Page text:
Amplification of tacit knowledge through the positive deviance approach
Conference object, Journal article, Peer reviewed
MetadataShow full item record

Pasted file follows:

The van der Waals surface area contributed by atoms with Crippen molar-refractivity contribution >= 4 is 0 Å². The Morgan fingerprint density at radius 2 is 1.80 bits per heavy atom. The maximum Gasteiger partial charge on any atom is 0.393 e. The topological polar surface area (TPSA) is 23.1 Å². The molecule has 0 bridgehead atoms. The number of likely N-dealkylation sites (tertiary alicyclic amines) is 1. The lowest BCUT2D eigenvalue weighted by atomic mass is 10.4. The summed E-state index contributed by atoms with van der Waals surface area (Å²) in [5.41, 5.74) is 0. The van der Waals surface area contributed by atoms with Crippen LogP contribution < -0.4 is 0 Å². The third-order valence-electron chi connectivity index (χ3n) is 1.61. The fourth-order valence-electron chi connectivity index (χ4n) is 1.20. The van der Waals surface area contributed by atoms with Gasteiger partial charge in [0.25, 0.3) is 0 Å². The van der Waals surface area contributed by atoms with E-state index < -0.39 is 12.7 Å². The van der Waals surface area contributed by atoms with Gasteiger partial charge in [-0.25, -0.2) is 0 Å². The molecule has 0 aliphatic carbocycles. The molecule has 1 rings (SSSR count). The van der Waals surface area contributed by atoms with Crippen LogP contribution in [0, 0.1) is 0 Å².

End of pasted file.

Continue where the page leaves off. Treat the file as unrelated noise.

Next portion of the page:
Often the answer to solving complex social problems already exists in the community as some type of tacit knowledge, but it is hidden from plain view. By identifying this tacit knowledge, and then making it useful and available for a wider group of potential users, problem-solvers can greatly expand the solution space. In this paper, we demonstrate how tacit knowledge can be identified and amplified through a problem-solving approach known as Positive Deviance (Singhal et al. 2014). The Positive Deviance (PD) approach is premised on the belief that in every community there are certain individuals or groups whose uncommon behaviors and strategies enable them to find better solutions to problems than their peers, while having access to the same resources. This paper contributes to the understanding of the knowledge externalization process (Nonaka 1994). We identify the four stages for the identification and amplification of the tacit knowledge in the PD approach. The first stage concerns awareness and breakout of the community “mental prisons.” The second stage refers to identifying the positive deviants—the carriers of the authentic experience and valuable tacit knowledge. The third phase suggests creation of particular conditions to facilitate the “paradigm shift”. Finally, the fourth phase occurs as community members embrace the new practice, spurred by the self-discovery and the social proof. Through an analysis of a highly effective nationwide PD implementation in Vietnam, we show how unearthing of tacit knowledge is fundamental to the PD approach, and represents a source of creativity and inspiration for finding efficacious solutions.